Introducing the idea of saving money might seem like a tough idea to teach children. However, there are a number of advantages to teaching kids the value of money at a young age. One of the world?s most famous and outspoken billionaires, Warren Buffett, is a firm believer in teaching kids the value of money. According to him, the earlier children learn the ins and outs about finances, the more successful they?ll be later in life.
In order to help your kid get a leg up on their future, here are a few tips on how to get the kids interested in saving.
Choose the Best Bank
When your child is about 8 or 9, find a bank or credit union that has a program for helping children begin saving and have them start their own account. Talk about how money is earned and why we save it.
Find school programs and library resources to help get you started as well. Your bank might even have more information or pamphlets to help kids learn basic concepts about finance and saving money.
Form a Savings Support Alliance
Ask family members to cheer your child on by asking about their accounts and offering cash gifts rather than presents for birthdays or holidays. This will aid him or her in making consistent deposits and seeing their balance rise. That positive support will make it enjoyable, and they?ll be more likely to continue saving.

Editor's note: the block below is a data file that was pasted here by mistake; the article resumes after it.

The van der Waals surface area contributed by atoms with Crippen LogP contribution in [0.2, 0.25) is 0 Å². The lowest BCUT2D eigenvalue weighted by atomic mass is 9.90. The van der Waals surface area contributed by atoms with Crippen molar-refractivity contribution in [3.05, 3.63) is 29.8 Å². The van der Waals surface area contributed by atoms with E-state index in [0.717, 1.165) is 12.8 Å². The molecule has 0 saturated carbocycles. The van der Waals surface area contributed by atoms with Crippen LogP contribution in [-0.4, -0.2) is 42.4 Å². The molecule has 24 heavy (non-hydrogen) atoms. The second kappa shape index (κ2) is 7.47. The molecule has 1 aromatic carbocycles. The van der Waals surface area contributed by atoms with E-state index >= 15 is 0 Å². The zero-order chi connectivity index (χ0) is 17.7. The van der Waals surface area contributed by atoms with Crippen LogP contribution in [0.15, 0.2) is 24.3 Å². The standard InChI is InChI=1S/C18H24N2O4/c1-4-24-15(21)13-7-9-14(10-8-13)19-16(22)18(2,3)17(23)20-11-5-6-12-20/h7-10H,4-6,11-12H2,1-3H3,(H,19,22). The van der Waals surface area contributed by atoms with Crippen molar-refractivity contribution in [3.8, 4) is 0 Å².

Get a Piggy Bank
Although introducing a savings account is central, a piggy bank is a wonderful way to help accomplish goals and?explain basic concepts. Plus, it?s a more tangible way to actually help them see exactly how much they?re saving.
Go on a Fiscal Field Trip
Have your child make all his deposits at the bank personally. Once you get home, log in online and reveal where the money is and how it appears in the account after making a deposit.
Lead by Example
How?s your credit? One of the best ways to help children save is to set a positive example. Children learn by seeing, so seeing you save will help them get into the frugal spirit.
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It?s difficult for kids to think years into the future. Take a seat with your child and help set both short- and long-term savings objectives. As younger kids are more apt to have enough money for quantity rather than quality, let them use short-term savings at the dollar store every few weeks to develop an understanding of how much a particular amount of money will buy and how to purchase things in a store.
Establish a contest for your kids to see who can keep up with a budget the best, or suggest matching the weekly victor?s saving deposits. Saving is an enormous part of monetary consciousness.?If you make it into a game, they will be able to see the benefits of keeping up good habits.
Teaching your kids good money habits is essential to their understanding of the world around them and how to improve their lifestyle in the future. Take the time to improve their grasp of concepts like earning money, how to save, and how to determine what to spend. Making these impressions now can last a lifetime.